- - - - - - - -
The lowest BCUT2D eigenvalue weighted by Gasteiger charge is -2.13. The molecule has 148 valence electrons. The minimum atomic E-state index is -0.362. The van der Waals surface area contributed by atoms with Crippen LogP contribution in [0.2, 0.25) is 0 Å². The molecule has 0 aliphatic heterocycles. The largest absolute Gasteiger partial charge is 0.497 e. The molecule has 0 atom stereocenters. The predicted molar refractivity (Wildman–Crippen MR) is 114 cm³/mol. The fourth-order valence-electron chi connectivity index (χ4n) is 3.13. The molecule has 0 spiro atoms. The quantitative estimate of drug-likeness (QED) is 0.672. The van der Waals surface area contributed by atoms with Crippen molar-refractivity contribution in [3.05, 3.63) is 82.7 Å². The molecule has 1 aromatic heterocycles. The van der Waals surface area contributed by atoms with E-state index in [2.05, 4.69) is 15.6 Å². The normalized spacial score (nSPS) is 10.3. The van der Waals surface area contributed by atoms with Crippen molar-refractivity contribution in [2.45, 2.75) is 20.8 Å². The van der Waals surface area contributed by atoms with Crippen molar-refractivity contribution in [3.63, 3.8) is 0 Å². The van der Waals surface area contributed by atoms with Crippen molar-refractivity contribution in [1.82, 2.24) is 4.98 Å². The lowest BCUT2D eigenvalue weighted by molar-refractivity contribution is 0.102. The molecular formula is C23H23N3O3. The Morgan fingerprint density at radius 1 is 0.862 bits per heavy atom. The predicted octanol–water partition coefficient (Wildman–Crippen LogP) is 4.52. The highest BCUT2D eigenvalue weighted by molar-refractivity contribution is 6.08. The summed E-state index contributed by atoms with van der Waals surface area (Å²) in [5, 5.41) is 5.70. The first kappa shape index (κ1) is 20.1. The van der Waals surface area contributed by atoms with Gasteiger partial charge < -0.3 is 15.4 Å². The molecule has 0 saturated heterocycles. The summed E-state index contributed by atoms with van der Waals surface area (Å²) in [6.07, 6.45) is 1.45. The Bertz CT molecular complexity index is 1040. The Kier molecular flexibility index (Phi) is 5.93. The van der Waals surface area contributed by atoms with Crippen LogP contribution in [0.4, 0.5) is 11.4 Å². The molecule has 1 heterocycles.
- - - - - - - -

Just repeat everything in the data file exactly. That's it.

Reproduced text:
The lowest BCUT2D eigenvalue weighted by Gasteiger charge is -2.13. The molecule has 148 valence electrons. The minimum atomic E-state index is -0.362. The van der Waals surface area contributed by atoms with Crippen LogP contribution in [0.2, 0.25) is 0 Å². The molecule has 0 aliphatic heterocycles. The largest absolute Gasteiger partial charge is 0.497 e. The molecule has 0 atom stereocenters. The predicted molar refractivity (Wildman–Crippen MR) is 114 cm³/mol. The fourth-order valence-electron chi connectivity index (χ4n) is 3.13. The molecule has 0 spiro atoms. The quantitative estimate of drug-likeness (QED) is 0.672. The van der Waals surface area contributed by atoms with Crippen molar-refractivity contribution in [3.05, 3.63) is 82.7 Å². The molecule has 1 aromatic heterocycles. The van der Waals surface area contributed by atoms with E-state index in [2.05, 4.69) is 15.6 Å². The normalized spacial score (nSPS) is 10.3. The van der Waals surface area contributed by atoms with Crippen molar-refractivity contribution in [2.45, 2.75) is 20.8 Å². The van der Waals surface area contributed by atoms with Crippen molar-refractivity contribution in [3.63, 3.8) is 0 Å². The van der Waals surface area contributed by atoms with Crippen molar-refractivity contribution in [1.82, 2.24) is 4.98 Å². The lowest BCUT2D eigenvalue weighted by molar-refractivity contribution is 0.102. The molecular formula is C23H23N3O3. The Morgan fingerprint density at radius 1 is 0.862 bits per heavy atom. The predicted octanol–water partition coefficient (Wildman–Crippen LogP) is 4.52. The highest BCUT2D eigenvalue weighted by molar-refractivity contribution is 6.08. The summed E-state index contributed by atoms with van der Waals surface area (Å²) in [5, 5.41) is 5.70. The first kappa shape index (κ1) is 20.1. The van der Waals surface area contributed by atoms with Gasteiger partial charge < -0.3 is 15.4 Å². The molecule has 0 saturated heterocycles. The summed E-state index contributed by atoms with van der Waals surface area (Å²) in [6.07, 6.45) is 1.45. The Bertz CT molecular complexity index is 1040. The Kier molecular flexibility index (Phi) is 5.93. The van der Waals surface area contributed by atoms with Crippen LogP contribution in [0.4, 0.5) is 11.4 Å². The molecule has 1 heterocycles.